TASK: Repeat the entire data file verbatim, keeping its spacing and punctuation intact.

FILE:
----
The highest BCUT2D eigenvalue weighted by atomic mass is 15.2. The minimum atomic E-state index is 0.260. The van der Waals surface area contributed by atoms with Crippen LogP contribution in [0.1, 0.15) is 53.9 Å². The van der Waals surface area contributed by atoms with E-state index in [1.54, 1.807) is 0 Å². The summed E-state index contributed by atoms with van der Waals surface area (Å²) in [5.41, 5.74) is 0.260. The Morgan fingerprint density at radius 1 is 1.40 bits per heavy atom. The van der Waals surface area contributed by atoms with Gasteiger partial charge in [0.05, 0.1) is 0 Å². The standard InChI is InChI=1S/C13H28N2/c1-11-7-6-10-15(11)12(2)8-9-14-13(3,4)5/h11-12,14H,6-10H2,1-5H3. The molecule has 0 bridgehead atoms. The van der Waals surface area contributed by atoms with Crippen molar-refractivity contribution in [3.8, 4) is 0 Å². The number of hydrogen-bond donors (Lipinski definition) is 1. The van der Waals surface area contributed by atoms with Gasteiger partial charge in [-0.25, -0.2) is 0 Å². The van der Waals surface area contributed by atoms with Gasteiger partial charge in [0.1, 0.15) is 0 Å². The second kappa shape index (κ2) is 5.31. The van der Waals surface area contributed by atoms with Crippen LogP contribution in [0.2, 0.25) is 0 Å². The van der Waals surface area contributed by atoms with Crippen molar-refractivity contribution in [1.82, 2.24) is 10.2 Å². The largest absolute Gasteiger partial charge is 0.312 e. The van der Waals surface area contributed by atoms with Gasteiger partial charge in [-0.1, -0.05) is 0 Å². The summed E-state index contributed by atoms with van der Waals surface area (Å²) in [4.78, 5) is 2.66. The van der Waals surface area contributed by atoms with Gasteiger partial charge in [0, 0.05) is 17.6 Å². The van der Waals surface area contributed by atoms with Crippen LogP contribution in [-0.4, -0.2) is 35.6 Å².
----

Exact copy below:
The highest BCUT2D eigenvalue weighted by atomic mass is 15.2. The minimum atomic E-state index is 0.260. The van der Waals surface area contributed by atoms with Crippen LogP contribution in [0.1, 0.15) is 53.9 Å². The van der Waals surface area contributed by atoms with E-state index in [1.54, 1.807) is 0 Å². The summed E-state index contributed by atoms with van der Waals surface area (Å²) in [5.41, 5.74) is 0.260. The Morgan fingerprint density at radius 1 is 1.40 bits per heavy atom. The van der Waals surface area contributed by atoms with Gasteiger partial charge in [0.05, 0.1) is 0 Å². The standard InChI is InChI=1S/C13H28N2/c1-11-7-6-10-15(11)12(2)8-9-14-13(3,4)5/h11-12,14H,6-10H2,1-5H3. The molecule has 0 bridgehead atoms. The van der Waals surface area contributed by atoms with Crippen molar-refractivity contribution in [3.8, 4) is 0 Å². The number of hydrogen-bond donors (Lipinski definition) is 1. The van der Waals surface area contributed by atoms with Gasteiger partial charge in [-0.25, -0.2) is 0 Å². The van der Waals surface area contributed by atoms with Gasteiger partial charge in [0.1, 0.15) is 0 Å². The second kappa shape index (κ2) is 5.31. The van der Waals surface area contributed by atoms with Crippen LogP contribution in [0.2, 0.25) is 0 Å². The van der Waals surface area contributed by atoms with Crippen molar-refractivity contribution in [1.82, 2.24) is 10.2 Å². The largest absolute Gasteiger partial charge is 0.312 e. The van der Waals surface area contributed by atoms with Gasteiger partial charge in [-0.1, -0.05) is 0 Å². The summed E-state index contributed by atoms with van der Waals surface area (Å²) in [4.78, 5) is 2.66. The van der Waals surface area contributed by atoms with Gasteiger partial charge in [0, 0.05) is 17.6 Å². The van der Waals surface area contributed by atoms with Crippen LogP contribution in [-0.4, -0.2) is 35.6 Å².